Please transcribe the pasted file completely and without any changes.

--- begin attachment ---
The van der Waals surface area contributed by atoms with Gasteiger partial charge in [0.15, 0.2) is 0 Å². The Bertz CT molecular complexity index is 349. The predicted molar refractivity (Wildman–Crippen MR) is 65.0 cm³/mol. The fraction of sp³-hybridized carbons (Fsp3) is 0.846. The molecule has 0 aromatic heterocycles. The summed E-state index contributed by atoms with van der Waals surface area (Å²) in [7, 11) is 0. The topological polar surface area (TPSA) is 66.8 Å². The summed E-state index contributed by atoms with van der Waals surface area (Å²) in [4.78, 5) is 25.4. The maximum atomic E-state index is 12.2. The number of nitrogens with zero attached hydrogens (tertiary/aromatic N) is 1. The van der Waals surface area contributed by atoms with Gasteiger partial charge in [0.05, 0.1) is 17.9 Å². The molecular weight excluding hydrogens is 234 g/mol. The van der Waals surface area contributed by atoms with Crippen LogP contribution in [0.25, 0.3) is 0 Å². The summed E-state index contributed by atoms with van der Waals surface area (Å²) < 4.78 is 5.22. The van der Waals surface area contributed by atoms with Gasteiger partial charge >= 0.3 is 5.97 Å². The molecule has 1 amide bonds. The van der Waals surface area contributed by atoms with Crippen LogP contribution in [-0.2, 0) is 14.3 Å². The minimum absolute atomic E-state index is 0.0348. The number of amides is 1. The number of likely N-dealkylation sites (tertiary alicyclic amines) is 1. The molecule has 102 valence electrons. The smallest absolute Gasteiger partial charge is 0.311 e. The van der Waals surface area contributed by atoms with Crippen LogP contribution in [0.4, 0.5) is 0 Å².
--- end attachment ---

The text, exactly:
The van der Waals surface area contributed by atoms with Gasteiger partial charge in [0.15, 0.2) is 0 Å². The Bertz CT molecular complexity index is 349. The predicted molar refractivity (Wildman–Crippen MR) is 65.0 cm³/mol. The fraction of sp³-hybridized carbons (Fsp3) is 0.846. The molecule has 0 aromatic heterocycles. The summed E-state index contributed by atoms with van der Waals surface area (Å²) in [7, 11) is 0. The topological polar surface area (TPSA) is 66.8 Å². The summed E-state index contributed by atoms with van der Waals surface area (Å²) in [4.78, 5) is 25.4. The maximum atomic E-state index is 12.2. The number of nitrogens with zero attached hydrogens (tertiary/aromatic N) is 1. The van der Waals surface area contributed by atoms with Gasteiger partial charge in [0.05, 0.1) is 17.9 Å². The molecular weight excluding hydrogens is 234 g/mol. The van der Waals surface area contributed by atoms with Crippen LogP contribution in [0.25, 0.3) is 0 Å². The summed E-state index contributed by atoms with van der Waals surface area (Å²) < 4.78 is 5.22. The van der Waals surface area contributed by atoms with Gasteiger partial charge >= 0.3 is 5.97 Å². The molecule has 1 amide bonds. The van der Waals surface area contributed by atoms with Crippen LogP contribution in [-0.2, 0) is 14.3 Å². The minimum absolute atomic E-state index is 0.0348. The number of amides is 1. The number of likely N-dealkylation sites (tertiary alicyclic amines) is 1. The molecule has 102 valence electrons. The smallest absolute Gasteiger partial charge is 0.311 e. The van der Waals surface area contributed by atoms with Crippen LogP contribution in [0.4, 0.5) is 0 Å².